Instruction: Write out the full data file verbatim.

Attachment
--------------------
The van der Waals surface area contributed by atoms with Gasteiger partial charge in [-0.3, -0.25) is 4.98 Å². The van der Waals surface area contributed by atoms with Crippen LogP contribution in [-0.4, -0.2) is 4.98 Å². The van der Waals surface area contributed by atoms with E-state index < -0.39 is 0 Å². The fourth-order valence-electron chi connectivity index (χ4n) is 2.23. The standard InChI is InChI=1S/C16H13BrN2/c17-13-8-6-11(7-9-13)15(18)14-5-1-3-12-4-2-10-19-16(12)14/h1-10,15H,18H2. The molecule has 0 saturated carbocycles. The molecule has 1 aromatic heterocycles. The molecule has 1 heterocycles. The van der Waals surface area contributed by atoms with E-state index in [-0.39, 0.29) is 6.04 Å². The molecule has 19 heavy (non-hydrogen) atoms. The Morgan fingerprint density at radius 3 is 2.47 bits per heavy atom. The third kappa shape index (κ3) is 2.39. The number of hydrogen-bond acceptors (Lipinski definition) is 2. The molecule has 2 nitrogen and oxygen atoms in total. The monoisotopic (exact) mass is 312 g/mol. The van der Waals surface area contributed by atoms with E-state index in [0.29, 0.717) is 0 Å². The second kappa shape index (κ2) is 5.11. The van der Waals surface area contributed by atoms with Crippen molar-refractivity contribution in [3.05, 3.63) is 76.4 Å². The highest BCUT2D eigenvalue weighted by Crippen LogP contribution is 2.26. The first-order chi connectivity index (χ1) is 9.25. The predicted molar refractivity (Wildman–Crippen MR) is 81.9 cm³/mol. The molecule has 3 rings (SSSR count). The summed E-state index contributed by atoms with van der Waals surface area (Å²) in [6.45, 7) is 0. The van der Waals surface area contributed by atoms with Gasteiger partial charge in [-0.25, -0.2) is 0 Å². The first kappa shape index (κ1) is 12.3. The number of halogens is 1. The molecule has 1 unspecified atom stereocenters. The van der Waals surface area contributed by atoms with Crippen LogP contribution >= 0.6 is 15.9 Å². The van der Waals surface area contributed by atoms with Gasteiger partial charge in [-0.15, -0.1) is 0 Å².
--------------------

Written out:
The van der Waals surface area contributed by atoms with Gasteiger partial charge in [-0.3, -0.25) is 4.98 Å². The van der Waals surface area contributed by atoms with Crippen LogP contribution in [-0.4, -0.2) is 4.98 Å². The van der Waals surface area contributed by atoms with E-state index < -0.39 is 0 Å². The fourth-order valence-electron chi connectivity index (χ4n) is 2.23. The standard InChI is InChI=1S/C16H13BrN2/c17-13-8-6-11(7-9-13)15(18)14-5-1-3-12-4-2-10-19-16(12)14/h1-10,15H,18H2. The molecule has 0 saturated carbocycles. The molecule has 1 aromatic heterocycles. The molecule has 1 heterocycles. The van der Waals surface area contributed by atoms with E-state index in [-0.39, 0.29) is 6.04 Å². The molecule has 19 heavy (non-hydrogen) atoms. The Morgan fingerprint density at radius 3 is 2.47 bits per heavy atom. The third kappa shape index (κ3) is 2.39. The number of hydrogen-bond acceptors (Lipinski definition) is 2. The molecule has 2 nitrogen and oxygen atoms in total. The monoisotopic (exact) mass is 312 g/mol. The van der Waals surface area contributed by atoms with E-state index in [0.29, 0.717) is 0 Å². The second kappa shape index (κ2) is 5.11. The van der Waals surface area contributed by atoms with Crippen molar-refractivity contribution in [3.05, 3.63) is 76.4 Å². The highest BCUT2D eigenvalue weighted by Crippen LogP contribution is 2.26. The first-order chi connectivity index (χ1) is 9.25. The predicted molar refractivity (Wildman–Crippen MR) is 81.9 cm³/mol. The molecule has 3 rings (SSSR count). The summed E-state index contributed by atoms with van der Waals surface area (Å²) in [6.45, 7) is 0. The van der Waals surface area contributed by atoms with Gasteiger partial charge in [-0.25, -0.2) is 0 Å². The first kappa shape index (κ1) is 12.3. The number of halogens is 1. The molecule has 1 unspecified atom stereocenters. The van der Waals surface area contributed by atoms with Crippen LogP contribution >= 0.6 is 15.9 Å². The van der Waals surface area contributed by atoms with Gasteiger partial charge in [-0.15, -0.1) is 0 Å².